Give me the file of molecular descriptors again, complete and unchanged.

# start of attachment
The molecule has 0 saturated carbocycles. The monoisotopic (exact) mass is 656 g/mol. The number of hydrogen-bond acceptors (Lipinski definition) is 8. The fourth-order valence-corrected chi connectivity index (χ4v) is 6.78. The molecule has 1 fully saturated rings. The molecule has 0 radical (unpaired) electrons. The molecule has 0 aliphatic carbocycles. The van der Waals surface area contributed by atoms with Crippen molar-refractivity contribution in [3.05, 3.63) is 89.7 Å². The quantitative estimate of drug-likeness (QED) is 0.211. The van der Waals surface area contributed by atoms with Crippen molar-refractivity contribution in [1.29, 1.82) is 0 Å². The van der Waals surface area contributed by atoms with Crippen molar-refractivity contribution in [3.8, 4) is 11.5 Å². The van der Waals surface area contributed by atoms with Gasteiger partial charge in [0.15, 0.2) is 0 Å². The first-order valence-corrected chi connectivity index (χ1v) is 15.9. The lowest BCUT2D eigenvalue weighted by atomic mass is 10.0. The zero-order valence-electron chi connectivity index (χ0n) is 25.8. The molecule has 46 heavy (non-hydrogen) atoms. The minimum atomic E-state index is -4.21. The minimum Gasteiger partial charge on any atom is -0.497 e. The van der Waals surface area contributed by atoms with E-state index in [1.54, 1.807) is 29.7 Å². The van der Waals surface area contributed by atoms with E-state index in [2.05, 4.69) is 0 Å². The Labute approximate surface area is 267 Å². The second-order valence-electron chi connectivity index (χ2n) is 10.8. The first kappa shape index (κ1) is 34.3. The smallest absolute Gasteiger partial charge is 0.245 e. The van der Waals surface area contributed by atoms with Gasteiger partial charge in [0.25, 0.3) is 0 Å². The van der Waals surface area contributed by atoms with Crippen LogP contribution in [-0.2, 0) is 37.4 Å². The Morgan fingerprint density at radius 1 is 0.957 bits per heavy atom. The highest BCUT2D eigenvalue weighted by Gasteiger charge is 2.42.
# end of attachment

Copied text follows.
The molecule has 0 saturated carbocycles. The monoisotopic (exact) mass is 656 g/mol. The number of hydrogen-bond acceptors (Lipinski definition) is 8. The fourth-order valence-corrected chi connectivity index (χ4v) is 6.78. The molecule has 1 fully saturated rings. The molecule has 0 radical (unpaired) electrons. The molecule has 0 aliphatic carbocycles. The van der Waals surface area contributed by atoms with Crippen molar-refractivity contribution in [3.05, 3.63) is 89.7 Å². The quantitative estimate of drug-likeness (QED) is 0.211. The van der Waals surface area contributed by atoms with Crippen molar-refractivity contribution in [1.29, 1.82) is 0 Å². The van der Waals surface area contributed by atoms with Crippen molar-refractivity contribution in [3.8, 4) is 11.5 Å². The van der Waals surface area contributed by atoms with Gasteiger partial charge in [0.15, 0.2) is 0 Å². The first-order valence-corrected chi connectivity index (χ1v) is 15.9. The lowest BCUT2D eigenvalue weighted by atomic mass is 10.0. The zero-order valence-electron chi connectivity index (χ0n) is 25.8. The molecule has 46 heavy (non-hydrogen) atoms. The minimum atomic E-state index is -4.21. The minimum Gasteiger partial charge on any atom is -0.497 e. The van der Waals surface area contributed by atoms with E-state index in [1.54, 1.807) is 29.7 Å². The van der Waals surface area contributed by atoms with E-state index in [2.05, 4.69) is 0 Å². The Labute approximate surface area is 267 Å². The second-order valence-electron chi connectivity index (χ2n) is 10.8. The first kappa shape index (κ1) is 34.3. The smallest absolute Gasteiger partial charge is 0.245 e. The van der Waals surface area contributed by atoms with Gasteiger partial charge in [0.25, 0.3) is 0 Å². The van der Waals surface area contributed by atoms with Crippen LogP contribution in [-0.2, 0) is 37.4 Å². The Morgan fingerprint density at radius 1 is 0.957 bits per heavy atom. The highest BCUT2D eigenvalue weighted by Gasteiger charge is 2.42.